By the time I was a youth and started watching horror flicks, vampires had become slightly more ambiguous. Yes, they were still evil but we were no longer sure if we had the power to vanquish them. Crosses would melt and the vampire, advancing ever-more menacingly towards the hapless priest would laugh at the garlic strung about his neck. The final scene would almost always be the now cliched hand rising from the grave...

      Now I am over the hill and rolling down the other side and I see that my children's generation view vampires as romantic, sexy creatures to be loved and desired as the latest manifestation of the teen idol.

      The question lurking in the back of my mind is...where will they go next?

    • DS Duby profile image
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      DS Duby 5 years ago from United States, Illinois

      Great comment Whowas, I grew up through these changes as well, and often ask myself the same question of where can they go next. The change from evil to good was slow but none the less shocking to me, and to be honest I have no idea where they can go with the creature now it seems as if it may be stuck being stereotyped as the romantic savior of the monster world from now on, rather than the soulless creature we have grown up knowing. My fear is that our society will eventually do this to many of the historic monster figures before their finished. They have already claimed the vampire and werewolf what's next the zombies or possibly the mummy. Though there have already been movies portraying them this way as well. I think the classic monster horror world may be falling apart on us. Thank you for the excellent, thought provoking comment.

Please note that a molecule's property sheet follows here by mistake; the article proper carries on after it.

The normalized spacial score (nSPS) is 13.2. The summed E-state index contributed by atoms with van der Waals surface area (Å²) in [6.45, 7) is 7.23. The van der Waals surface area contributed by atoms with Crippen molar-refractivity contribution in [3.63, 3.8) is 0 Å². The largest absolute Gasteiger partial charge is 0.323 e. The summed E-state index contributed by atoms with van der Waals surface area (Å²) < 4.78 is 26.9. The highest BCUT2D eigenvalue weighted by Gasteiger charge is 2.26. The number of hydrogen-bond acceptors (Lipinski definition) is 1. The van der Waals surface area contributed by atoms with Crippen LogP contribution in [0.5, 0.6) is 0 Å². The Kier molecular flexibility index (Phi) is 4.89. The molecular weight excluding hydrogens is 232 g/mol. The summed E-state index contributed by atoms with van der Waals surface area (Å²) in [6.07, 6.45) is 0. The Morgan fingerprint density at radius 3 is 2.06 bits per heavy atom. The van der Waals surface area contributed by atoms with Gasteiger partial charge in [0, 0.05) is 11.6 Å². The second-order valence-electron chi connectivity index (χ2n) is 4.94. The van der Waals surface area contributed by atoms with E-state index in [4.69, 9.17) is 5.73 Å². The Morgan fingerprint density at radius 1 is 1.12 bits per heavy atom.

• Dominique L profile image

      Dominique L 5 years ago from Oregon

      I wouldn't be quite so pessimistic. Did you see the new Fright Night with Colin Farrel? That, in my head, is the next logical step in where the romantic vampire thing is going: A vampire that is sexy and irresistible, that you want to coddle and protect and who is a hard core sexual predator who uses that to lure women in so he can lock them in one of the cells he built into the walls of the house and systemically torture them to death.

      As always, the future of the genre is with the fans, so if we don't like whiny, sparkly vampire with romantic problems, it's our responsibility to go out and make some that aren't like that. All I'm sayin'.

    • DS Duby profile image
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      DS Duby 5 years ago from United States, Illinois

      I don't disagree but Fright Night was an 80s remake not an original story though it was pretty good. As for fighting the system and taking horror back, I'm all for it but have you noticed the amount of fans movies like Twilight have. It's hard to hold onto our monsters when they have a much larger fan base in lovey dovey scenes.

    • Dominique L profile image

      Dominique L 5 years ago from Oregon

      It's not hard to hold on to your monsters when the fan base is all tweens who will lose interest when the next big thing comes along and we'll still be here. Patience is all it takes. The wheel always turns. Besides, if you want to get technical, we were the generation that started with something wonderful in Buffy The Vampire Slayer and ended up twisting it into True Blood. We're not off the hook entirely here.

    • DS Duby profile image
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      DS Duby 5 years ago from United States, Illinois

      Lol you're absolutely correct my friend, I just hadn't looked at quite like that.

    • CrazedNovelist profile image

      A.E. Williams 5 years ago from Hampton, GA

      I had no idea Lord Byron contributed to any of the Vampire stories... I've started reading Bram Stoker's Dracula recently... and learning things like Dracula is derived from Dragon derived from lizard. Describing the way he scale buildings... interesting stuff again. Awesome Dsduby! See ya around the hubs!! :)

      -Aubrey

    • DS Duby profile image
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      DS Duby 5 years ago from United States, Illinois

      Thank you CrazedNovelist, Vampires certainly have a unique history, Lord Byron's involvement definitely surprised me as well.

    • Lil Miss Reader profile image

      Stephany 4 years ago from Somerset New Jersey

      Sparkling vampires??? Creative idea, but a big thumbs down to any TRUE vampire fan! It's laughable. Once again, awesome job. Voted up!